Thursday, July 19, 2007

Dealing with movie producers

Thursday, July 19, 2007

I have always felt that the "true fiction" books I write and those I also publish for others have a storyline that would make important, entertaining, and wholesome family movies. For this reason, I signed a movie deal with a professed producer who seemed to share my passion. Being very naive at the time, I signed a contract which required the producer to pay me $50,000 for the movie rights and my part in the screenwriting by the "beginning of principle photography." Verbally, I was told I would actually get the money much sooner because I would be the first one paid and because the movie would be made in much less than the time alloted in the contract. He claimed to have investors who'd already promised plenty to get started. (I've since been informed that a legitimate producer customarily pays for the movie rights up front and an author should insist on it.) After nearly four years of working with the producer, when "principle photography" was still an elusive promise, I refused to renew the contract when it came due. This is because he could not show that he had any money set aside for production and still wouldn't pay me. There is evidence, however, that he had actively promoted the movie and sold shares. Just this morning I looked at his website ( and was astonished to find the trailer he made for the Miranda and Starlight movie advertised as the trailer for his "new production" with a different title. Most of the dialog and scenes in the trailer come directly from my books. This makes me suspicious that rather than putting time and money into a new production, he is still using the work done on the Miranda and Starlight movie to collect money from investors, even though he no longer has the rights to make a movie from my work. I am not so much worried that a film, based on my books, will be made since he was unable to do so during he terms of our agreement, but I do worry that new, unwary investors may be putting hard-earned money into something that is not being represented to them accurately.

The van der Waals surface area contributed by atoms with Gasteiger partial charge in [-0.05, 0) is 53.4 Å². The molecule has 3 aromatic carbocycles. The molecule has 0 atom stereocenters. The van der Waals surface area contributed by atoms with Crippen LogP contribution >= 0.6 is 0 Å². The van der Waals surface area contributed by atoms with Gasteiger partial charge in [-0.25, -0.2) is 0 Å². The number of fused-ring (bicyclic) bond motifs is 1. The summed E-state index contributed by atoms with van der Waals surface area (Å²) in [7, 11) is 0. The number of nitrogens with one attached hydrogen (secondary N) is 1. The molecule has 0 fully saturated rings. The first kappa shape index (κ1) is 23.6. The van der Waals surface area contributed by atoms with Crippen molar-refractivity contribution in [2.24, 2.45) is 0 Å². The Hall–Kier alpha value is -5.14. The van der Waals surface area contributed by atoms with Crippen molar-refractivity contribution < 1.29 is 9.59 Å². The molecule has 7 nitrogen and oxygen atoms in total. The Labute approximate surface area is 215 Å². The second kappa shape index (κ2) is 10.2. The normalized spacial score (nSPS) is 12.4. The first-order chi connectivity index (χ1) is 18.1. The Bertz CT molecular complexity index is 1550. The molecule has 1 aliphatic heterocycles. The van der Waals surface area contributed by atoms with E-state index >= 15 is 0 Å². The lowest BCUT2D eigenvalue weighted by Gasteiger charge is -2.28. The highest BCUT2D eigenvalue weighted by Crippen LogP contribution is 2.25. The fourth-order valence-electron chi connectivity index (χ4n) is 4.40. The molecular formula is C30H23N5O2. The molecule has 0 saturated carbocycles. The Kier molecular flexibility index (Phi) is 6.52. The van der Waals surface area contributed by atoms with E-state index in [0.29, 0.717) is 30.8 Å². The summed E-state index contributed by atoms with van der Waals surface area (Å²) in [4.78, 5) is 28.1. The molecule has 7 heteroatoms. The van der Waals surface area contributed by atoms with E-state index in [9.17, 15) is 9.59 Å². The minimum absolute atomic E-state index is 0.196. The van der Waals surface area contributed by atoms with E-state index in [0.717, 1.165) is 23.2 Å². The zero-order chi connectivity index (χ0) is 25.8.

Thursday, July 5, 2007

New True Fiction coming soon

Not only do I write "True Fiction" for young people, but I publish other author's True Fiction as well. Jan Young's "The Orange Slipknot" falls into this category. It is also a book with a 12-year-old male protagonist. Although we know from experience that girls will read it too, just as they have loved Fergus, the Soccer-Playing-Colt, we are always glad to find material that boys will enjoy. As with all of our True Fiction, this book will build character as boys see themselves in the life of Ben, the protagonist, and will, by proxy, be able to adopt the lessons he learns through his trials and triumphs. See Jan's website for more details about the book.